I am honored to offer a few reflections about Hershel Shanks in this special festschrift issue. It is also my privilege to unveil a recent discovery, published for the first time here in the pages of BAR, as my gift to Hershel to thank him for his lifetime of work promoting the archaeology of the Bible: the discovery of a potential seal of Isaiah the prophet.

Whether or not the bulla we found in the Ophel excavations is the bulla of the prophet Isaiah, it remains, nevertheless, a unique and fantastic discovery.

Finding this bulla leads us to consider the personality and the proximity of the prophet Isaiah as one of the closest advisors to King Hezekiah—not only with regard to the events of his time, but also in assessing them from an informed perspective and foreseeing their influence over future events.

As is the case with the bulla of Isaiah, Hershel’s identification is not a simple one, for he is not just an archaeological investigator, a historian, or a scholar, nor is he merely a reporter or an editor, but he is, in fact, a unique mixture of them all. Like the prophet Isaiah, Hershel is very caring and enthusiastic about current events pertaining to Israel and the greater Near East, in this case those relating to excavations, discoveries, and studies of Biblical archaeology. He can analyze these events from a position of a skilled “hunter,” offering scholars the platform of BAR for introducing their work to the general public in clear language and a colorful presentation. Creating this valuable link between scholars and the public in the sphere of Biblical archaeology was his “prophetic” vision.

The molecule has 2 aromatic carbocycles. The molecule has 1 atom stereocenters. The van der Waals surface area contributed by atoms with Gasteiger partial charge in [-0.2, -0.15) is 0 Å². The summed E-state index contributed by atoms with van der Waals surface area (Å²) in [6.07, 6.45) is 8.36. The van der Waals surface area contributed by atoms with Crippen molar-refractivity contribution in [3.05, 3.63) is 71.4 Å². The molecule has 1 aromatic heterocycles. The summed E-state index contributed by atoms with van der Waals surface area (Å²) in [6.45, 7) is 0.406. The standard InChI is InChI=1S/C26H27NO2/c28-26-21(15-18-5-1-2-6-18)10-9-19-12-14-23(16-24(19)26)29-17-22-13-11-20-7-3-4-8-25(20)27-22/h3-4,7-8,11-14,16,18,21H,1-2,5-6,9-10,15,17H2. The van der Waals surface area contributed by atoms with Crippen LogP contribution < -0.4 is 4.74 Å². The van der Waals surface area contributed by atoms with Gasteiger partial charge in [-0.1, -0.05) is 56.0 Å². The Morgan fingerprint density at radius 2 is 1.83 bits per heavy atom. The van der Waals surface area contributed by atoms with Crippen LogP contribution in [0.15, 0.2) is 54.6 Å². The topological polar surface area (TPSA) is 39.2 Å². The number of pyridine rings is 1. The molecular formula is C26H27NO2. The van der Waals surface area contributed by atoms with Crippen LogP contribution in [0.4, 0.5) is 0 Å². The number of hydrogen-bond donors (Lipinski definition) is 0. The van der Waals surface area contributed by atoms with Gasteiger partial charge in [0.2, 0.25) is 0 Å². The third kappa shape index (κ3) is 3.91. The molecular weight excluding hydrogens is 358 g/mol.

It took him years to establish a relationship of trust and mutual acknowledgment with the scholarly world, as well as to gain the recognition that he was but a conveyor of academic research. From Hershel’s viewpoint, BAR is only part of the large puzzle that is studying and reviving the world of Biblical archaeology. Thus he has always encouraged both renowned and young scholars alike, continuously following the work done not only by individuals, but also by institutions, universities, and governmental authorities—in difficult times as well as in times of great finds and glory.

Hershel gave his soul to see his vision materialize. Now, based upon the firm foundation he has established, for his sake and ours, may his prophecy continue to flourish.

Eilat Mazar

The Hebrew University of Jerusalem